Sunday, July 13, 2014

Workbook Parenting

Five years ago when I started my career as an academic coach, all I had were workbooks.  I didn't know a thing about teaching kids, but my theory was that I would just give them a bunch of problems and let the problems do the teaching.  If it was too hard, I would give them easier problems, and if it was too easy, harder problems.

Later I started diagnosing "too hard" as missing skills, and then I would think about which workbook or exercise was appropriate to filling in the skill.  Straightforward if the missing skill is "addition facts" but more challenging if the missing skill is "paying attention".

This approach works surprisingly well.   Because of this approach, I own shelves of workbooks. At $7 to $30 each, it's been a good investment that has paid off.

My original vision with workbooks was test prep.  Therefore, I don't help with the instructions other than ask insightful questions ("Can you read the question to me for a third time?").  I figure a "gifted" kid should be able to figure things out for himself, and the only way to get this "gift" is practice.  This annoys my wife, who doesn't understand how I teach math without teaching.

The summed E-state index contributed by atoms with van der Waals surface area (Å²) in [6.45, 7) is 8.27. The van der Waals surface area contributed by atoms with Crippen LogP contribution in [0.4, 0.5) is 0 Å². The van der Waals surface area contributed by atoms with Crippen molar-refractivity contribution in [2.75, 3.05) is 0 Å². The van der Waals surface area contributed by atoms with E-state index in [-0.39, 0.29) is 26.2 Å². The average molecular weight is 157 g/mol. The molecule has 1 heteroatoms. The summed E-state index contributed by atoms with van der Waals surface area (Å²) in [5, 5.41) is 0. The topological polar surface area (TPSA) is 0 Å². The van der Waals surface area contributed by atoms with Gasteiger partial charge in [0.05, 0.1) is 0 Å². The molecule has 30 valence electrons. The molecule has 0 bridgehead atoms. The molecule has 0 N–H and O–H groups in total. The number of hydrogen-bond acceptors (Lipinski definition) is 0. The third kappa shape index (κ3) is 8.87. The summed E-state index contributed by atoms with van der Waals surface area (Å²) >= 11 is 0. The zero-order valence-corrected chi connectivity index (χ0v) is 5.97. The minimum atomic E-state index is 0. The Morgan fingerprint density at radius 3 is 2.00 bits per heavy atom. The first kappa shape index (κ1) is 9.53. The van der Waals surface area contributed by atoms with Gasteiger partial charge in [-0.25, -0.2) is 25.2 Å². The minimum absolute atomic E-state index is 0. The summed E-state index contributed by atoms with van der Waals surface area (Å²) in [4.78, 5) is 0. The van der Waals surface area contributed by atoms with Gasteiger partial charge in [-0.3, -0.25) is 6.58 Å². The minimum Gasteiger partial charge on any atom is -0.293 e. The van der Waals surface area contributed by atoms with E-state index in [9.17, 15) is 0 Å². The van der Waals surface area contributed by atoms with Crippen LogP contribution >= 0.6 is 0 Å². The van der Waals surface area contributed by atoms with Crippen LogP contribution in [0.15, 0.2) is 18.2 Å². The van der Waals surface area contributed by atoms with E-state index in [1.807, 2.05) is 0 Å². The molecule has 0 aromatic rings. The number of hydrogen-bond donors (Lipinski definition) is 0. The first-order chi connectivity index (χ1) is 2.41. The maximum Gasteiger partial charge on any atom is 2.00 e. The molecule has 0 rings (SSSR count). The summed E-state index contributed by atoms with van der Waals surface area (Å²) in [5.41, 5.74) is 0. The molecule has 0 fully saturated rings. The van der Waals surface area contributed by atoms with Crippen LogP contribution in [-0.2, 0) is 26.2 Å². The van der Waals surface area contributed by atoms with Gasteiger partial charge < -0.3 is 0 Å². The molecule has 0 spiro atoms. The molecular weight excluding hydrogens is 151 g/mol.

This summer, in the test prep off season, we've been addressing gaps in academic material, specifically Reading Comprehension for a 9 year old and Math Word Problems for a 10 year old. Once again I'm looking for workbooks.

For reading comprehension, I'm using the half completed "Comprehension Plus Level E" workbook that my son brought home from school.  We're doing the other half.   Unfortunately, teachers can't make it through 100% of the material, and it's a parent's job to finish the job.  This topic happens to be part of every academic test I've ever seen.

For Math, I almost did Kumon.  We're missing number sense, English, and a whole bunch more. Instead, I bought 3rd, 4th, and 5th grade versions of Daily Word Problems off of the Evans Moore website (8$ a piece if you want to grade them yourself).  All of the parent reviews assure me that the problem can be done in "just a few minutes", which means dozens of these a day are doable.  We've only got 5 weeks of summer left.

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